Talk about 'Johnnie-Come-Lately; where've you been for 41 years?

Under Terry, law enforcement may stop a person if they have a "reasonable suspicion" that criminal activity is about to or has recently occurred. (Ever hear of "fleeing from the scene of a crime?)

Sounds pretty subjective, right?

Well, not really. The "resaonable suspicion" is required to meet certain minimum standards.

Which ones? The 'Reasonable Person" ones, of course.

If a reasonable person, under similar circumstances, would suspect that activity relates to unlawful behavior that has just happened ("fleeing the scene") or is about to happen ("scoping out the place") an officer can make a stop.

You've got have specific "articulable facts and inferences therefrom." It can't just be a hunch ("he looks like a doper") or at random.

That's why in the places where the cops have to report every stop, (New York City) you don't have people getting nabbed for no reason at all or just to harass them or on the random chance that something will pop up, which seems to happen more often in places that do not require such reports. (Los Angeles used to do this 'til they got shut down for being more criminal than they people they harassed)

So, it is both legal and constitutional, as far as the Supreme Court of the United States is concerned.

Who would've guessed?

jw

[edit on 9-10-2009 by jdub297]



posted on Oct, 9 2009 @ 01:04 PM
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Originally posted by SaturnFX

Let me ask you a question...if they asked first if they could give you a quick frisk, would that make you more comfortable? (anyone saying no could end up being tailed while they are in the general public should the officer feel strongly something is off in the first place. that might be a decent compromise)


I denied a cop the right to search my car. The glove box, center console, and trunk were all locked. I refused to open up for a search. I was "detained" for nearly an hour while we waited for a K-9 unit to appear. They found nothing. When I asked what his probable cause was he said, "failure to comply with a police officer's direct request for cooperation."

His original reason for pulling me was "an out of date tag." Unfortunately I knew I had just replaced the expiration sticker on my tag that morning. The first questions out his mouth were... "Aren't you a little young to be driving a cadillac..." "How did you afford a car like this?" "Where do you work?" I was over twenty five and driving a nearly decade old Cadillac coupe.

It wasn't about an expired tag. It was all about trying to nail somebody without evidence. When we both stepped around to the back of the car, to check the sticker, he told me to put my hands on the trunk and cuffed me. Up to that point I had answered clearly and politely making sure to say "sir" and keep my hands in plain view.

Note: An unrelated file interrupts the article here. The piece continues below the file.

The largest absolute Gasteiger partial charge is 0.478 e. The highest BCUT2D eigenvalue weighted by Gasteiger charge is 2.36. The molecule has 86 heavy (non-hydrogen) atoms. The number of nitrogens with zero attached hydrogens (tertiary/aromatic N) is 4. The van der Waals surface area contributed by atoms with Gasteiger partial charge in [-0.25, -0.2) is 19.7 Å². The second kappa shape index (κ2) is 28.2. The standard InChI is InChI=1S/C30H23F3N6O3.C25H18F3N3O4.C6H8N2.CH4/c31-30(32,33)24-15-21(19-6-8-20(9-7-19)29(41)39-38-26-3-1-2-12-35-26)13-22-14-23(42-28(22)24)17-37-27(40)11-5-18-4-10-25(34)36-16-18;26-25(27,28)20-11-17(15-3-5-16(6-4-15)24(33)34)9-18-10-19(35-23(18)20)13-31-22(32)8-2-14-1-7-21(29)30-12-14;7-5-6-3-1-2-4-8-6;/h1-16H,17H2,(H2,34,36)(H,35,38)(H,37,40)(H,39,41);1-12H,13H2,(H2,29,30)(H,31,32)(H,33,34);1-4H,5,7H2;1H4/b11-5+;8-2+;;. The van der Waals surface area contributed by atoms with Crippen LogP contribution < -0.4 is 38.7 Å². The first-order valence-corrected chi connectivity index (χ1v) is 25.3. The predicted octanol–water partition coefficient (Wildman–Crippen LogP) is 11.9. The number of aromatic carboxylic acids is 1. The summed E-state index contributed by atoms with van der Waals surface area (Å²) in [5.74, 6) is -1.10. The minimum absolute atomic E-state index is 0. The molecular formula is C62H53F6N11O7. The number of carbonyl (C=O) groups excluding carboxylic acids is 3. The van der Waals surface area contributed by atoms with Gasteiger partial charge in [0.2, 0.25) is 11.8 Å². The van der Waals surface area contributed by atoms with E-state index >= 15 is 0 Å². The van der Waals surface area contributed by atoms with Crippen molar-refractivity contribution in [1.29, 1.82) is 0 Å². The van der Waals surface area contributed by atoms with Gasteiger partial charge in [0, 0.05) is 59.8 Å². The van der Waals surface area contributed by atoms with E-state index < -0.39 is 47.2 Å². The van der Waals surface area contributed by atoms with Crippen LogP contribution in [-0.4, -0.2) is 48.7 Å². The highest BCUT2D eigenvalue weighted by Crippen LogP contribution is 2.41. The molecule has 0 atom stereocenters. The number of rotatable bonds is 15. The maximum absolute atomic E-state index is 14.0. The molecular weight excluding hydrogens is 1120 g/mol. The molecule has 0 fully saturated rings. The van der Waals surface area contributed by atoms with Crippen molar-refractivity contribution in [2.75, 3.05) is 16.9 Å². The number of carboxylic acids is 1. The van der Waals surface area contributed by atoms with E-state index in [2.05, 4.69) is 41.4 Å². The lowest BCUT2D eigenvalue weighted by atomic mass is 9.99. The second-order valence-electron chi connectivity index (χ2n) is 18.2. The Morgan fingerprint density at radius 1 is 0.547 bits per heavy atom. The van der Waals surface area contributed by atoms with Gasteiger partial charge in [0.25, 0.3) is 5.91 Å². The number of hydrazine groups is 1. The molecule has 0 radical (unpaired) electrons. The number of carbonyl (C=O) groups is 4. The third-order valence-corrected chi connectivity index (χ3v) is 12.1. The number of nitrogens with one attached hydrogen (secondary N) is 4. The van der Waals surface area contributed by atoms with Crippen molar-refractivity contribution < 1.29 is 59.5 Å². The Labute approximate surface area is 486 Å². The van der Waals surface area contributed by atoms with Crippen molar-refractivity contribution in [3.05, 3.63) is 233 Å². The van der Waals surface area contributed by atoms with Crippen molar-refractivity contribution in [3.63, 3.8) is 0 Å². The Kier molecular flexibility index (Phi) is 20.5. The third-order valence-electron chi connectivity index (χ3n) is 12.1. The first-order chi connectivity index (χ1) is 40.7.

The moral of the story is, just because they ask doesn't mean they won't jack you up anyway. Not complying with a request or order is sufficient for probable cause these days.



posted on Oct, 9 2009 @ 01:15 PM
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Originally posted by MikeNice81

The moral of the story is, just because they ask doesn't mean they won't jack you up anyway. Not complying with a request or order is sufficient for probable cause these days.





The moral of the story is that they can do *anything* they want today -- providing they are willing to pay the price tomorrow.



posted on Oct, 9 2009 @ 02:15 PM
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Originally posted by Shadowflux


It's stupid to just label this policy as "racist" when, I feel, it's entirely unconstitutional regardless of what race you are. I've known plenty of white people who have been "stopped and frisked" multiple times. "White guy in a black neighborhood? Must be buying drugs!"

[edit on 9-10-2009 by Shadowflux]


See, that's what I can't stand about PC. It becomes a new morality. Like it's okay to strip people of rights, it's okay to kill people, as long as you treat people "equally".



posted on Oct, 9 2009 @ 02:52 PM
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Originally posted by ProtoplasmicTraveler
I love questioning cops. My favorite is asking them if they have any illegal contraband on them or any non-regulation weapons.




Oh that would be a sight for sore eyes. I have similar situations its just when they decide to cross the questioning side and lean towards the aggressive do i put them back in there place and that they express a deep regret for wasting my time.

Like you mentioned, kids these days....i think its the uniform and the lack of sex which amounts to their over zealous attitude towards ordinary everyday citizens.



posted on Oct, 9 2009 @ 03:08 PM
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reply to post by stevegmu
 





You do know these programs target high-crime areas, correct?


You do understand the concept of precedence? Regardless of where this is happening, when this activity is accepted by the public, it means we have alllost those respective rights. Again you and those that share your view point need to deal with your fears without supporting the removal of my rights.

Because we have a system that presumes innocence it means often times the guilty go free. Would you also support a system that presumes guilt? It would result in more criminals off the street.



[edit on 9-10-2009 by harvib]